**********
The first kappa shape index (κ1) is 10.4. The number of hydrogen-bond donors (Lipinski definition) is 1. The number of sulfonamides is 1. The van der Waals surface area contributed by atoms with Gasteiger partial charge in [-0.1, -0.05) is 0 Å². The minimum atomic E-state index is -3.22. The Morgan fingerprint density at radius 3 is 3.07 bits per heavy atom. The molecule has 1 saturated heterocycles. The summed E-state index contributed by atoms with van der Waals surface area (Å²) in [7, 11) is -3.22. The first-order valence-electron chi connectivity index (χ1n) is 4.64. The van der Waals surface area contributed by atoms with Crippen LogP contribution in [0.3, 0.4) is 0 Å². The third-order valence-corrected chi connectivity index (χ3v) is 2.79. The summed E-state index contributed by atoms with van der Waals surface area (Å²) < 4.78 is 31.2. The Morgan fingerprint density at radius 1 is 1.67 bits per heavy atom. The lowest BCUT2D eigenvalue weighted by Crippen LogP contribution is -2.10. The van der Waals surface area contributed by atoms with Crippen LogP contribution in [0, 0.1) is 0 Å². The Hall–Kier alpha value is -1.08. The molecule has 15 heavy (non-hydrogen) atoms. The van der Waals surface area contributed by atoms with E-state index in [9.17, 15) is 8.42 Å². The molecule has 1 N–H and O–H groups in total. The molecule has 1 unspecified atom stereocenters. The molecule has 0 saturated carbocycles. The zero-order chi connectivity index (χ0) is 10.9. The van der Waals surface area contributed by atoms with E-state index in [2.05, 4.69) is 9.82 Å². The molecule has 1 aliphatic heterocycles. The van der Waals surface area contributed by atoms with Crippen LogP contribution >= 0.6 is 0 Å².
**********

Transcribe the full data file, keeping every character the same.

The first kappa shape index (κ1) is 10.4. The number of hydrogen-bond donors (Lipinski definition) is 1. The number of sulfonamides is 1. The van der Waals surface area contributed by atoms with Gasteiger partial charge in [-0.1, -0.05) is 0 Å². The minimum atomic E-state index is -3.22. The Morgan fingerprint density at radius 3 is 3.07 bits per heavy atom. The molecule has 1 saturated heterocycles. The summed E-state index contributed by atoms with van der Waals surface area (Å²) in [7, 11) is -3.22. The first-order valence-electron chi connectivity index (χ1n) is 4.64. The van der Waals surface area contributed by atoms with Crippen LogP contribution in [0.3, 0.4) is 0 Å². The third-order valence-corrected chi connectivity index (χ3v) is 2.79. The summed E-state index contributed by atoms with van der Waals surface area (Å²) < 4.78 is 31.2. The Morgan fingerprint density at radius 1 is 1.67 bits per heavy atom. The lowest BCUT2D eigenvalue weighted by Crippen LogP contribution is -2.10. The van der Waals surface area contributed by atoms with Crippen LogP contribution in [0, 0.1) is 0 Å². The Hall–Kier alpha value is -1.08. The molecule has 15 heavy (non-hydrogen) atoms. The van der Waals surface area contributed by atoms with E-state index in [9.17, 15) is 8.42 Å². The molecule has 1 N–H and O–H groups in total. The molecule has 1 unspecified atom stereocenters. The molecule has 0 saturated carbocycles. The zero-order chi connectivity index (χ0) is 10.9. The van der Waals surface area contributed by atoms with E-state index in [2.05, 4.69) is 9.82 Å². The molecule has 1 aliphatic heterocycles. The van der Waals surface area contributed by atoms with Crippen LogP contribution >= 0.6 is 0 Å².